India's Ascendance: From 'Fragile Five' to Global Economic Beacon

In the summer of 2013, a financial analyst at Morgan Stanley coined the term “Fragile Five” to represent emerging market economies that have become too dependent on unreliable foreign investment to finance their growth ambitions. The five members of the Fragile Five included Turkey, Brazil, India, South Africa and Indonesia.

In 2023, India moved up to become the world’s fifth largest economy, overtaking the United Kingdom, its former colonial rule. The symbolism is inescapable. It is on course to become the world’s third largest by the turn of this decade.

When, 10 years ago, Narendra Modi rode on to a landslide victory promising to usher the country on a path of rapid development, the results haven’t been disappointing.

  • The World Bank has projected that India’s real or inflation-adjusted GDP will grow at 6.3-6.5 per cent growth for the Indian economy during 2023 to 2026, ranking it among the top-tiers in the growth sweepstakes.
  • The USA is projected to grow 1.1 per cent in 2023, slowing to 0.8 per cent in 2024 before picking up to 2.3 per cent in 2025.
  • The Euro area, according to World Bank’s June projections, will grow 0.4 per cent this year, followed by 1.3 per cent in 2024 and 2.3 per cent in 2025. Japan’s growth will likely remain flat at 0.8 per cent this year, 0.7 per cent in 2024 and 0.6 per cent in 2025.
  • China's gross domestic product growth is now pegged at 4.4 per cent for 2024.

This, effectively, implies that the world will lean heavily on India to pull the global economy in an uncertain period.

India Growth

From Silver Screens to Sky High: A Decade of Changing Aspirations in India's Economic Landscape

The change, however, can be best gauged in how people’s lives and aspirations have changed, powered by spending ability and inter-generational upward mobility. Trends and stories in the film industry can serve as a useful marker to examine this.

In 2014, the best-selling film grossed about Rs 500 crore (Dhoom 3). In 2023, Jawan, the Shah Rukh Khan-starrer blockbuster, clocked more than Rs 1,100 crore.

A family’s movie-out is as much a function of recreation, as it is of spending ability. Movies grossing more money broadly means that more people are going to the theatres or logging on to OTTs. It is people’s money spent on entertainment and recreation that has been keeping the film industry’s cash counter ringing.

Family expenses on showbiz content and events mirror their growing discretionary spending ability, which is a function of rising income. People spend more on such getaways when they feel confident about the stability of their current and future incomes.

That’s true of expenses on creating assets too, such as houses. The key determinant of a family’s decision to buy a house is not as much as current income, but more about what it thinks about its future income.

Most houses, particularly in the urban areas, are bought on loans. A commitment to buy a house would imply that the family feels confident about its ability to fund it over a 10-15 year period. The home loan statistics can be a good marker to gauge this. Between 2014 and 2023, housing loans have grown 241 per cent—from Rs 5.4 lakh crore to Rs 18.4 lakh crore, clearly demonstrating greater current spending ability and the confidence about future income.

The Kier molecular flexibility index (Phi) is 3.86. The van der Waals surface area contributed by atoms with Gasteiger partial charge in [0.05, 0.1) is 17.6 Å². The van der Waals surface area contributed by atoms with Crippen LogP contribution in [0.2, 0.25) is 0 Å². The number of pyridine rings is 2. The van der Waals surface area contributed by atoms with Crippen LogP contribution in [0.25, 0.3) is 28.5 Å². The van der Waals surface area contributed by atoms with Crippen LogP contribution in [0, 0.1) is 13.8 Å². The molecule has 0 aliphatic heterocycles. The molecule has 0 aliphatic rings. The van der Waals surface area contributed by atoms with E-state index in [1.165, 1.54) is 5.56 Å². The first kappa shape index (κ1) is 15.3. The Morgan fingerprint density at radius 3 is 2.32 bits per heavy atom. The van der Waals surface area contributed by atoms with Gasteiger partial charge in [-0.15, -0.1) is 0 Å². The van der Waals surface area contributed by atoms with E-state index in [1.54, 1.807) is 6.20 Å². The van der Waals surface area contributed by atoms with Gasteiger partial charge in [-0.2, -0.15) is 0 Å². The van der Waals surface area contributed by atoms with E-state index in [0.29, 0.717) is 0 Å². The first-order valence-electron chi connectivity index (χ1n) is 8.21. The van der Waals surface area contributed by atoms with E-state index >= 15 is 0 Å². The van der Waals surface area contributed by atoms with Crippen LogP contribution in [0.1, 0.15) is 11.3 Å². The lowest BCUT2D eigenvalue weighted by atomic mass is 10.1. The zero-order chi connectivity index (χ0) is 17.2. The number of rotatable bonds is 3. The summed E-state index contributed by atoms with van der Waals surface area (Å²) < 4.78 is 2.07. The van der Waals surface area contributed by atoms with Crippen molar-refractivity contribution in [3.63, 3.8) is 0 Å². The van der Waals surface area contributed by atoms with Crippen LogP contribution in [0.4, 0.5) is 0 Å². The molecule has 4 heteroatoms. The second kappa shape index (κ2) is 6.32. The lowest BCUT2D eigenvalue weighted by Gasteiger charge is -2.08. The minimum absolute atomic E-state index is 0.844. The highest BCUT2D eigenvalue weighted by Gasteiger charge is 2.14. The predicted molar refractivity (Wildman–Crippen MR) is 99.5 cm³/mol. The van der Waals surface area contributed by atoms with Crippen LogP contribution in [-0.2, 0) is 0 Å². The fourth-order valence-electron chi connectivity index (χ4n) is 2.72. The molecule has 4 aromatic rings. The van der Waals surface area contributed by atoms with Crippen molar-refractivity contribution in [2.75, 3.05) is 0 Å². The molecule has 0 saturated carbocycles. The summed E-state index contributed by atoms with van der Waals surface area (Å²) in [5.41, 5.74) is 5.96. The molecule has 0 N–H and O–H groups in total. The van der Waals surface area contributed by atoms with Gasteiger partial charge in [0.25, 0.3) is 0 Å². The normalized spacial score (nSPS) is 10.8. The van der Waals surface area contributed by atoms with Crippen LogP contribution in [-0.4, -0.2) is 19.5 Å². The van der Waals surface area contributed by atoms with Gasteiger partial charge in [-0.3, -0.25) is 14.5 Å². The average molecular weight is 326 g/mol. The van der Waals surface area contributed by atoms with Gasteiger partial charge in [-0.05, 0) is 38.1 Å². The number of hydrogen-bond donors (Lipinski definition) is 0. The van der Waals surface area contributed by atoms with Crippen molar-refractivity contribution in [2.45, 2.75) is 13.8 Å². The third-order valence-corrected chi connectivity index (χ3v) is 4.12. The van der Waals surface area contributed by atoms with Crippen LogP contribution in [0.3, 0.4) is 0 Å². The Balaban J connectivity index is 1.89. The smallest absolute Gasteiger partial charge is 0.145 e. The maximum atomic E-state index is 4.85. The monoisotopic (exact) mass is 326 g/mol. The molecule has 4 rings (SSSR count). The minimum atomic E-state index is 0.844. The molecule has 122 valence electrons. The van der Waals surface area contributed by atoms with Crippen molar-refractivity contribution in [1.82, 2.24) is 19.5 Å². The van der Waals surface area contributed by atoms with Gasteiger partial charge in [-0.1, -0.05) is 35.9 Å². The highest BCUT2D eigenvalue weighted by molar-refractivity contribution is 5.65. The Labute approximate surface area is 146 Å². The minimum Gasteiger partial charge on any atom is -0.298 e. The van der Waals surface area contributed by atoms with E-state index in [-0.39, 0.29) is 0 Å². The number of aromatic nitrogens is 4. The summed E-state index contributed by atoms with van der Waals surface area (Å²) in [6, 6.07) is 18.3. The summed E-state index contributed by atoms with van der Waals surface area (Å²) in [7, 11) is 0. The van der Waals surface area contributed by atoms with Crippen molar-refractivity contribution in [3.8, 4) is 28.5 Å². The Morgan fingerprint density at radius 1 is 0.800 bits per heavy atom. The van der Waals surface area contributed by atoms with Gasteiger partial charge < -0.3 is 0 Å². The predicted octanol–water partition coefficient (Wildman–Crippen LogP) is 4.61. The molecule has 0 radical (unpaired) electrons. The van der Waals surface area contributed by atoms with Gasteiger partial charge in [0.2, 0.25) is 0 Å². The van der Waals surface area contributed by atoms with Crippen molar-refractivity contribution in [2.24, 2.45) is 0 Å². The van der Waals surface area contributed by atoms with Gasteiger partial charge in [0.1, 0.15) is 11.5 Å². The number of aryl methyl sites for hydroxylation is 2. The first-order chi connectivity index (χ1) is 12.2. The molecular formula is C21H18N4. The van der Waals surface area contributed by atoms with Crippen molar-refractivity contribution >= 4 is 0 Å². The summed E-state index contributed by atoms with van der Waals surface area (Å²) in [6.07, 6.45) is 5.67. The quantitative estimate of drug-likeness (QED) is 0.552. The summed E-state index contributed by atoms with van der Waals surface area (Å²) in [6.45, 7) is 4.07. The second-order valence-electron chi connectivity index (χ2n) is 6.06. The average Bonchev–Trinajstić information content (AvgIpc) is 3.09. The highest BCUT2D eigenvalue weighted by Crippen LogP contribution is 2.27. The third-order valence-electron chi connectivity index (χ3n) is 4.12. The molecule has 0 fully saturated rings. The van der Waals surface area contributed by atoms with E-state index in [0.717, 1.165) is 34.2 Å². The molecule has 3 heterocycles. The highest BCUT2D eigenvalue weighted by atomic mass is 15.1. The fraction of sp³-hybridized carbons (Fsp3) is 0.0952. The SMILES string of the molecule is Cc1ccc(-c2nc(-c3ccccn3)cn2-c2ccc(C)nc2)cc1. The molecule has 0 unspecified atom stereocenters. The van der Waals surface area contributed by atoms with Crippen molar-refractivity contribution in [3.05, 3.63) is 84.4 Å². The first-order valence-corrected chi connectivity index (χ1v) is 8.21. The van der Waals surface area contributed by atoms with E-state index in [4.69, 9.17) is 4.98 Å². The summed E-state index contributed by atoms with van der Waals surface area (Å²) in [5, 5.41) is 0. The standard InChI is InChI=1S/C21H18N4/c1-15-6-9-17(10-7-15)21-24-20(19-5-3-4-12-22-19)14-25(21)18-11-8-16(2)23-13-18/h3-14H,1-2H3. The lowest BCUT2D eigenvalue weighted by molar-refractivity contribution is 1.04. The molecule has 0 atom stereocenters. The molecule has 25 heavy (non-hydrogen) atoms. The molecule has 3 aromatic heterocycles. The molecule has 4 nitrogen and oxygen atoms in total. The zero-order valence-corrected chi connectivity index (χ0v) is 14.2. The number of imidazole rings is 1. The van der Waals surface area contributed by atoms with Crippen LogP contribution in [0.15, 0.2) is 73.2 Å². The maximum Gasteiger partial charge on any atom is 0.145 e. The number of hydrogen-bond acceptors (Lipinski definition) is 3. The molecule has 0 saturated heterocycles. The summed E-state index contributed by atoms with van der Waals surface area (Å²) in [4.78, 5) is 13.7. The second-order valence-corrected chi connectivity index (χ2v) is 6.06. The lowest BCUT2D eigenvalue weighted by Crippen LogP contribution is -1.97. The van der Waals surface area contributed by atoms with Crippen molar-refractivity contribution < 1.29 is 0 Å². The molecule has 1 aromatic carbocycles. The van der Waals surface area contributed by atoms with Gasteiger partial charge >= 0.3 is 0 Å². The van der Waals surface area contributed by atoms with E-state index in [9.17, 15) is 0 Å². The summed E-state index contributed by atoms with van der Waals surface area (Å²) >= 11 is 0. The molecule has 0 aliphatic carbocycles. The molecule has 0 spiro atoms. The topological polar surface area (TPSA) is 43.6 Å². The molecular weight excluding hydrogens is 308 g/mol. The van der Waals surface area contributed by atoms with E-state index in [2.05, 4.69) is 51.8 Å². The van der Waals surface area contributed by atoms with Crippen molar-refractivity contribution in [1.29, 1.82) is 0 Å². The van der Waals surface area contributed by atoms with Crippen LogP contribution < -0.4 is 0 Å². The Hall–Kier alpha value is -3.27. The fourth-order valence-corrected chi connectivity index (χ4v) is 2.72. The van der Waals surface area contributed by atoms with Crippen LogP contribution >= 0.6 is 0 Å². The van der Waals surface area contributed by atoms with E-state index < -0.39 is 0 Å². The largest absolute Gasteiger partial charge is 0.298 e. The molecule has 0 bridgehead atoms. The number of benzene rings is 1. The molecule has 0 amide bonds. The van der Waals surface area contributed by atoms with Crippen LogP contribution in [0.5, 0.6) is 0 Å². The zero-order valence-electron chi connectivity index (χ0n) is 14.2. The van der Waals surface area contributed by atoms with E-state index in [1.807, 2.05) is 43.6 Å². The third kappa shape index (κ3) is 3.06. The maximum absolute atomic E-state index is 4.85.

Housefull

Another interesting way to measure changes is how people travel. The flight status display board at an airport today makes for a fascinating sight. Tier-2 towns and cities now clearly outnumber the metro and state capital destinations as more Indians are taking to the skies. The data reinforces this. The commercial fleet strength in India has gone up from 395 in 2014 to 714 in 2023, vaulting by nearly 81 per cent, as millions criss-cross across the country's firmament.

Anecdotally, there is now evidence that shows that mofussil towns are increasingly getting integrated into the formal money economy. The Indian equity market added around 15.69 million investors in 2023, with Uttar Pradesh leading the pack with 2.31 million, outgrowing Maharashtra. Maharashtra, however, retains the largest investor base at 14.9 million, while Uttar Pradesh and Gujarat come next with 8.9 million and 7.7 million investors.

The heartland is getting financially savvy. Digitisation of financial systems and deeper bank penetration is transforming people's savings behaviour, from locking up money in physical assets such as gold or stocking up cash, to more return-yielding financial assets. This is a socio-economic change that is, perhaps, telling a story of change.

Value of shares and debentures held by households jumped 1031 per cent during 2014-23—from Rs 18,930 crore to Rs 2,14,191 crore. Mutual funds’ assets under management has vaulted 378 per cent – from Rs 8,25,240 crore in 2014 to Rs 39,42,031 crore in 2023. Savings deposits have galloped from Rs 20,05,441 crore in 2014 to Rs 59,58,755 crore—soaring by 197 per cent.

A large part of this may have been driven by the PM Jan Dhan Yojana (PMJDY), the world’s largest financial inclusion scheme launched in 2014. In 2014, an estimated four out of 10 ten adults in India did not have a bank account. In January 2024, there were 51.50 crore PMJDY accounts, with Rs 215,803.17 crore lying in these accounts.

This bullishness is showing up in the market indices too. The Bombay Stock Exchange (BSE) market capitalisation has crossed USD 4 trillion recently, a nearly four-times climb from the levels of USD 1.1 trillion in 2014. The BSE Sensex has nearly tripled—from 24,000 levels in 2014 to more than 71,000 now.